“Despite an uncertain global economy, real-time data will continue to grow at 30%+ in 2023 as the need for an accurate, holistic, real-time view of a business increases. Enterprises will examine how to leverage real-time data to mitigate risk and find more value in margins and operational costs. For example, financial institutions compute risk models every five minutes to understand how to navigate change, rather than every few hours, which is critical in fluctuating global economies. Delayed responses can cost millions. 

Mitigating risk with real-time data will become more mainstream, expanding beyond the financial services sector to find more value in operations costs. Numerous industries like healthcare and manufacturing already use real-time data in day-to-day operations, but new industries will start to leverage the gains from instantaneously available data to control costs.”

Ed Macosky, Chief Innovation Officer at Boomi

CIOs will rely on low-code to offset skill shortages

“To combat IT skill shortages while addressing mounting pressures to keep costs in line, some businesses will take on low-cost applications that serve niche needs, creating numerous data silos that lead to quality and governance issues. To address this, we will see more CIOs partner with their C-Suite peers and adopt low-code iPaaS/automation tools that provide governance and security, while still fulfilling businesses’ needs.”

Rajesh Raheja, Chief Engineering Officer at Boomi

CIOs, chief data officers, and data managers will need to confront the cost of modernization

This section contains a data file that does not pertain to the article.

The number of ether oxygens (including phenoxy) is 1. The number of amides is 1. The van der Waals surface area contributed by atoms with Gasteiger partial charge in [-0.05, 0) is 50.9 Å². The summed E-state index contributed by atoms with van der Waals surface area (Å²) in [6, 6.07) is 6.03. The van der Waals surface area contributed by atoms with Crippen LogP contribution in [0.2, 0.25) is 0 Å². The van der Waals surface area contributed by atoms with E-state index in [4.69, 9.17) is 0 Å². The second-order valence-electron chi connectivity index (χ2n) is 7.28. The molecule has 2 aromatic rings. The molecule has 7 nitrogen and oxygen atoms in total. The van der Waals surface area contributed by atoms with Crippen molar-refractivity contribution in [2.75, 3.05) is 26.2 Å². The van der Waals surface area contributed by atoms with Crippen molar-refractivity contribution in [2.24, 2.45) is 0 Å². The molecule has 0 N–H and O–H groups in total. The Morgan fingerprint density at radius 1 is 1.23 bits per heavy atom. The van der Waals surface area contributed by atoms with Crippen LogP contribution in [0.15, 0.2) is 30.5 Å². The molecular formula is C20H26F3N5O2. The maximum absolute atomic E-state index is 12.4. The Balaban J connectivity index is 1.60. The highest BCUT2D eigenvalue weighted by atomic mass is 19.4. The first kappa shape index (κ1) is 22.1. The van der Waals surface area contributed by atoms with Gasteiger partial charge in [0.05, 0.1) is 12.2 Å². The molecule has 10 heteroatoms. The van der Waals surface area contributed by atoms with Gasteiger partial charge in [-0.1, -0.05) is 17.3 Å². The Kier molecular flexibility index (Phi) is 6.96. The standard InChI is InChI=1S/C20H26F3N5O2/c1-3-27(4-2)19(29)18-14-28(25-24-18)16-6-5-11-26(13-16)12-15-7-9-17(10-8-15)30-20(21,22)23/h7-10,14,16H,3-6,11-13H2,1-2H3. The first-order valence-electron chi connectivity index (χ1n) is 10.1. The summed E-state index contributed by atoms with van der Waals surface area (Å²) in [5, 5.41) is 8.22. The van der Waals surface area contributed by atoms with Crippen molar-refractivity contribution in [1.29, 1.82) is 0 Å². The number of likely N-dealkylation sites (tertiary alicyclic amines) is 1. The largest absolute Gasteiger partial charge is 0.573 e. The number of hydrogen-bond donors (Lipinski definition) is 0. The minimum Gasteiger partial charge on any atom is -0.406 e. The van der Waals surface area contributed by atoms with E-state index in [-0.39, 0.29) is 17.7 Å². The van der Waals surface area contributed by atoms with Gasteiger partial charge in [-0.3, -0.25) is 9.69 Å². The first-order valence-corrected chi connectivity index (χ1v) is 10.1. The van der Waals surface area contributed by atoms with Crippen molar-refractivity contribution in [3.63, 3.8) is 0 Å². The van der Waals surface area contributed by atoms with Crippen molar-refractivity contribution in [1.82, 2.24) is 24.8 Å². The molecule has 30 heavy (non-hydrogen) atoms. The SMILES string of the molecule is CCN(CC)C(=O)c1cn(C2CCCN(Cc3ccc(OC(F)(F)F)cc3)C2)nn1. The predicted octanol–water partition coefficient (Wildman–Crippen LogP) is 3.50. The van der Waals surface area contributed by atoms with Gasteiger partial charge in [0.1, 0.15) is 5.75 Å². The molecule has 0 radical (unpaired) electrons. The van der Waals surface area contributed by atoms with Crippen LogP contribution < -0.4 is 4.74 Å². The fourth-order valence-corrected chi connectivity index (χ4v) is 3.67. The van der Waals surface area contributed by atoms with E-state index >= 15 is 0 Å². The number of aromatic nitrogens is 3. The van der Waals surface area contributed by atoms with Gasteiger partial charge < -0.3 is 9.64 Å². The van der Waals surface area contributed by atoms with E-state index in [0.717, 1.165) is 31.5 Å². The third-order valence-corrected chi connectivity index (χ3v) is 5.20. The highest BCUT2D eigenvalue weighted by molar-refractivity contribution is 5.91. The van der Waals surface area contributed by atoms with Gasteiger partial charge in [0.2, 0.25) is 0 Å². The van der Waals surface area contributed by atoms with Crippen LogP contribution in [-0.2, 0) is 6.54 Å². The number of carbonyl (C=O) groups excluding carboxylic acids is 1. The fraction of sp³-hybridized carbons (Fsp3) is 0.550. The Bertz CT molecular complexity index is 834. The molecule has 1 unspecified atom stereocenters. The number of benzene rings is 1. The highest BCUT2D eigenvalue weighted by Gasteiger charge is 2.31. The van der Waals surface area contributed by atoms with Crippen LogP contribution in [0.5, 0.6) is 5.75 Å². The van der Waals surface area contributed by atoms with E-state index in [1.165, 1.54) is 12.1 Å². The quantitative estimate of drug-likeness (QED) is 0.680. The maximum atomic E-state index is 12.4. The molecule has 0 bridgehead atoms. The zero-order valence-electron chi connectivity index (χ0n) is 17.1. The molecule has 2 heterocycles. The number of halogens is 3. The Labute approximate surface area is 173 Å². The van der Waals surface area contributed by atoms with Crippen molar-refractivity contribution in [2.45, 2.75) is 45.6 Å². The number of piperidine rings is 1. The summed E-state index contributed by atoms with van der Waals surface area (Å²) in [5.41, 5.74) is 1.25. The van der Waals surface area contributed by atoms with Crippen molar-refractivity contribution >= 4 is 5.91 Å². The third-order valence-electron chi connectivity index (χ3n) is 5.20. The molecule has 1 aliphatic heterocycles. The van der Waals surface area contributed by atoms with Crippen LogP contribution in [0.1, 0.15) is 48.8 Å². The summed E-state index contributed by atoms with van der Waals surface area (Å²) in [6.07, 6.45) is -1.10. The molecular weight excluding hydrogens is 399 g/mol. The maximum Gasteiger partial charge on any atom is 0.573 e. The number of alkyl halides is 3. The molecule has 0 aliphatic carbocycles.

“Modernization and digital transformation involve many long-term initiatives like migrating major systems to the cloud or constantly integrating existing data and systems in order to meet business process needs. These can be high-cost initiatives, but are more and more necessary in today’s digital world. To minimize the risks of failures with these initiatives, executives should look for ways to balance their long-term vision with the short-term ROI of modernization, like working with a data integration platform or automating the integration process.”

Data-driven enterprises will explore new ways to deliver customer value through modern integration systems

“The proliferation of cloud-based systems and increase in SaaS applications will create massive opportunities for data-driven enterprises. We are seeing more data regulations and an explosion of IoT devices on the market. These factors will drive more focus on data governance and new potential uses for data-driven processes that will help meet the growing consumer expectations for custom, targeted service.”

Software engineering will mature to meet other engineering standards

“No doubt software is eating the world; however, the standards for building software are not up to par with other industries’ engineering standards, such as those used in manufacturing. As software is increasingly embedded throughout our daily lives, such as in cars and aircrafts, it is now responsible for the safety of human lives. This means  there will be more focus on software quality and design processes, on more mature DevOps and DevSecOps, and on security. Standards will evolve to provide full transparency on not only what the software does, but how it does it.”

Ben Haynes, Co-Founder and CEO at Directus

The rise of hybrid “bring-your-own-database” (BYODB) cloud deployments

“The benefits of moving certain data-driven projects to the cloud are undisputed — quicker deployment, reduced infrastructure and maintenance costs, built-in support and SLAs, and instant scalability when you need it. However, there will always be use case obligations that require keeping data on-premises, including performance, security, regulatory compliance, local development, and air-gapped hardware (to name a few). A more flexible solution is for modern data vendors to support hybrid “bring-your-own-database” (BYODB) cloud deployments in addition to the more common on-premises and fully-managed cloud service options. This new approach will catch on in the years ahead, allowing data to be kept in situ and unaltered but remotely connected to SaaS services that layer on top from nearby data centers. This provides all the benefits of the cloud, while still allowing for full authority and control over the company’s most precious resource… its data.”

Modern no-code and low-code solutions will follow a bottom-up approach